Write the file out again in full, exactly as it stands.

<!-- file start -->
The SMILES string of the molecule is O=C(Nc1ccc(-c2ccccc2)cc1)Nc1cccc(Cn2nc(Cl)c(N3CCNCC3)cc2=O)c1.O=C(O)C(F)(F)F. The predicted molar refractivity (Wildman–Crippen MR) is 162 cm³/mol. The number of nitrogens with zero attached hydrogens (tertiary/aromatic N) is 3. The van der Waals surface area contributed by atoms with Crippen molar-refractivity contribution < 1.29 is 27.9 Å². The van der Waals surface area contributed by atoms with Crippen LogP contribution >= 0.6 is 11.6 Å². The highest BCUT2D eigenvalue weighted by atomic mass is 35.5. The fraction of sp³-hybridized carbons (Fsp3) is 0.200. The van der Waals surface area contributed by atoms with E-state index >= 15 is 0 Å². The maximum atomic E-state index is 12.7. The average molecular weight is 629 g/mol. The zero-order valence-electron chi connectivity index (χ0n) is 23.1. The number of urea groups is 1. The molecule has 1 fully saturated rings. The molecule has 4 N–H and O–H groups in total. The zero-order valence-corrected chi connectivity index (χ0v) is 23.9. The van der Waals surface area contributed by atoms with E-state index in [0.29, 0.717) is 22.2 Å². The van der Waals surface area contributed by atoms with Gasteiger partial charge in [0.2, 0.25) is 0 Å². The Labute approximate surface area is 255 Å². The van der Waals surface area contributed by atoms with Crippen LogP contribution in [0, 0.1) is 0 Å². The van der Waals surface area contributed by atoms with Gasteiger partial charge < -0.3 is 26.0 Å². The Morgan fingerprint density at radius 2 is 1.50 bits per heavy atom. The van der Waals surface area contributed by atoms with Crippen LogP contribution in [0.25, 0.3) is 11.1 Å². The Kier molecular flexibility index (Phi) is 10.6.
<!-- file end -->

The SMILES string of the molecule is O=C(Nc1ccc(-c2ccccc2)cc1)Nc1cccc(Cn2nc(Cl)c(N3CCNCC3)cc2=O)c1.O=C(O)C(F)(F)F. The predicted molar refractivity (Wildman–Crippen MR) is 162 cm³/mol. The number of nitrogens with zero attached hydrogens (tertiary/aromatic N) is 3. The van der Waals surface area contributed by atoms with Crippen molar-refractivity contribution < 1.29 is 27.9 Å². The van der Waals surface area contributed by atoms with Crippen LogP contribution >= 0.6 is 11.6 Å². The highest BCUT2D eigenvalue weighted by atomic mass is 35.5. The fraction of sp³-hybridized carbons (Fsp3) is 0.200. The van der Waals surface area contributed by atoms with E-state index >= 15 is 0 Å². The maximum atomic E-state index is 12.7. The average molecular weight is 629 g/mol. The zero-order valence-electron chi connectivity index (χ0n) is 23.1. The number of urea groups is 1. The molecule has 1 fully saturated rings. The molecule has 4 N–H and O–H groups in total. The zero-order valence-corrected chi connectivity index (χ0v) is 23.9. The van der Waals surface area contributed by atoms with E-state index in [0.29, 0.717) is 22.2 Å². The van der Waals surface area contributed by atoms with Gasteiger partial charge in [0.2, 0.25) is 0 Å². The Labute approximate surface area is 255 Å². The van der Waals surface area contributed by atoms with Crippen LogP contribution in [0, 0.1) is 0 Å². The van der Waals surface area contributed by atoms with Gasteiger partial charge < -0.3 is 26.0 Å². The Morgan fingerprint density at radius 2 is 1.50 bits per heavy atom. The van der Waals surface area contributed by atoms with Crippen LogP contribution in [0.25, 0.3) is 11.1 Å². The Kier molecular flexibility index (Phi) is 10.6.